Standing in the middle of Fairfax I tripped over a few short words while my mind ran away with a pretty vivid fantasy, one that involved inviting her over for lamb ragu (because I am that confident?), over which we would have the brilliant and inspiring conversation and endless bottles of wine, inevitably leading us to become old friends and laugh about how I had chased her down the streets of LA some number of years later.

She hugged me like you would hug an adorable child that’s just seen the tooth fairy. When I apologized again about not hosting her properly, she said she had had the exact experience that she wanted, and thanked me for that.

It’s a funny thing, with Chefs and TV Chefs, reality shows and rock star tattoos, yelp reviews and blogs and tweets and all the fucking noise that is constantly at the highest volume; it was a lot to swallow, even for a young GM.

But that night I got it. She didn’t want the soignée note hanging on her ticket, the extra 4 dishes, two desserts, and uninvited wine pairings or banter about the food scene.

She wanted a meal, an honest meal, at an extremely hyped restaurant, to see and to taste for herself. I won’t ever know if the egg on the pig ear she got was centered perfectly because I wasn’t monitoring her meal in that way. And yeah, I was devastated that she didn’t eat the pork belly sandwiches, which I would have no doubt sent her. But she didn’t order them. And that was fair.

We walked back across the street, where she introduced me to another chef who had joined her outside. In my dizzied state I searched my rolodex of restaurant information but failed to recognize who this guy was (sorry, Adam Perry Lang).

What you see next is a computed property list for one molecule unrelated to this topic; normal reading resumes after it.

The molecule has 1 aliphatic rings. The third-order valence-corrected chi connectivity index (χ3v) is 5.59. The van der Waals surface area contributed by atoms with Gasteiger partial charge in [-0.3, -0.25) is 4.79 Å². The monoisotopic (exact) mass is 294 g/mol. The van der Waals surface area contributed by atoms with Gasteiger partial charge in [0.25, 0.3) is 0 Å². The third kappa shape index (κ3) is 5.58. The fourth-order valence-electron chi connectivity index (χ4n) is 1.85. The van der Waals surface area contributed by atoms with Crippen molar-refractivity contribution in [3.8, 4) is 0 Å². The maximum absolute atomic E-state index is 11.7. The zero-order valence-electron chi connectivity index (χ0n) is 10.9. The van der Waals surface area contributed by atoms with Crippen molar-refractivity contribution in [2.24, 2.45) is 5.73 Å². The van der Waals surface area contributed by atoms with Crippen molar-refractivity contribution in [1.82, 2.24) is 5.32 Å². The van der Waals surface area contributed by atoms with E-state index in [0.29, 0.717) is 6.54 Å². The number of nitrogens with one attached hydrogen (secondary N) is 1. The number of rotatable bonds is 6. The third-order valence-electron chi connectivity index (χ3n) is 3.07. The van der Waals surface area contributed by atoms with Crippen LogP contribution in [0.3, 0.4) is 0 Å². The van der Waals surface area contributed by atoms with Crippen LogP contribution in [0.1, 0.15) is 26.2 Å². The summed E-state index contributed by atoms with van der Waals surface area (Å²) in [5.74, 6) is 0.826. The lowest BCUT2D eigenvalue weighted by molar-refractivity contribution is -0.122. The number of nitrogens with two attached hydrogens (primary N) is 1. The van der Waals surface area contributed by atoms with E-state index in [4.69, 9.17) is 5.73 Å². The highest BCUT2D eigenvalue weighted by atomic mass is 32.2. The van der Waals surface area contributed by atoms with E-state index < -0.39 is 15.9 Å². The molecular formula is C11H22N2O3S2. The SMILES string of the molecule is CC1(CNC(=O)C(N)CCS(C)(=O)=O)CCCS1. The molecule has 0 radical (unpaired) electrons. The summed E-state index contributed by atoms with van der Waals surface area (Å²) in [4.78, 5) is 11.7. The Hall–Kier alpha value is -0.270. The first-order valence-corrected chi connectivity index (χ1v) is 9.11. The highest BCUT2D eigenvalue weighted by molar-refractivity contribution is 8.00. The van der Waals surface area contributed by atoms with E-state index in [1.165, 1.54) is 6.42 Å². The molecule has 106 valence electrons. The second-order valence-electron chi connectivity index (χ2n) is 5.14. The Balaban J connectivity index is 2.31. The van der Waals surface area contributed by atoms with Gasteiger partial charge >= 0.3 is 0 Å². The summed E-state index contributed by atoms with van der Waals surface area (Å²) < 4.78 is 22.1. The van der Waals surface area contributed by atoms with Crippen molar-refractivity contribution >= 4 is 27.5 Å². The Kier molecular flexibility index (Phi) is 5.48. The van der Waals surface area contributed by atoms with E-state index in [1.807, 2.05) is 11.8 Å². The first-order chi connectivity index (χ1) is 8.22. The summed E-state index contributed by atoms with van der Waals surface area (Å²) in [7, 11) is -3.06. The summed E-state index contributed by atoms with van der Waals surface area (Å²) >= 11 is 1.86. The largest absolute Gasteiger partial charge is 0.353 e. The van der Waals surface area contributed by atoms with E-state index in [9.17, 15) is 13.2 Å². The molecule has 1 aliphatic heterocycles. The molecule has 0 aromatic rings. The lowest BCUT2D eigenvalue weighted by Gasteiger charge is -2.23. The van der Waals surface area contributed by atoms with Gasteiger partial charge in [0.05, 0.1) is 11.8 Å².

He didn’t seem to notice, and they were in more of a hurry than I was, despite the full dining room I had abandoned. They hopped in a car and left me standing on the sidewalk. 

I still felt slightly robbed. But I felt happy that I felt that way because I realized service is an act of giving. We in the front of the house are not sweating over a flat top for 10 hours of back-breaking service; we are not meticulously balancing 5 different garnishes on top of a composed plate, and we certainly are not devising recipes to be parlayed into a dish that honors the farmers who nurtured the produce every step to market, becoming the sole catalyst in delivering satisfaction and striking awe to someone’s senses, someone’s memories, as the completed dish journeys from fork to mouth. And none of us are saving lives. 

But we are there to carry out a mission. And when it’s genuine, and when it’s right, holy shit, is it something! Seizing a moment to enliven someone’s meal with conversation, acknowledgment, a listening ear, or a perfectly timed reset and refill – therein lies the harmony, the hospitality, the transport. When the simple act of eating can transcend survival mechanism and become peaceful, inspirational escape, it suspends time and is forever-preserved in the most intimate and primal form, the senses. And that to me, is a greater reward than all of the Michelin stars in the culinary sky.

I had been waiting for Gabrielle Hamilton to come in just so that I could show off, prove that our hype was real, and leave at least a fraction of an impression on her the way she did on me, just through her book! 

But that was a selfish aim, not a gesture of hospitality. And while I have guaranteed that thousands of guests, industry or not, have left in a hypnotic overdose of animal fat, butter, wine, and warmth, she did it her way, not mine, and that was pretty much exactly who I’d imagined her to be: unapologetic.

Same as her food probably, which I’ve never tasted, but hope to one day, at the bar, maybe, sitting by myself. 

*every night at animal, before service, I’d listen to this with my staff, full blast, you’re welcome: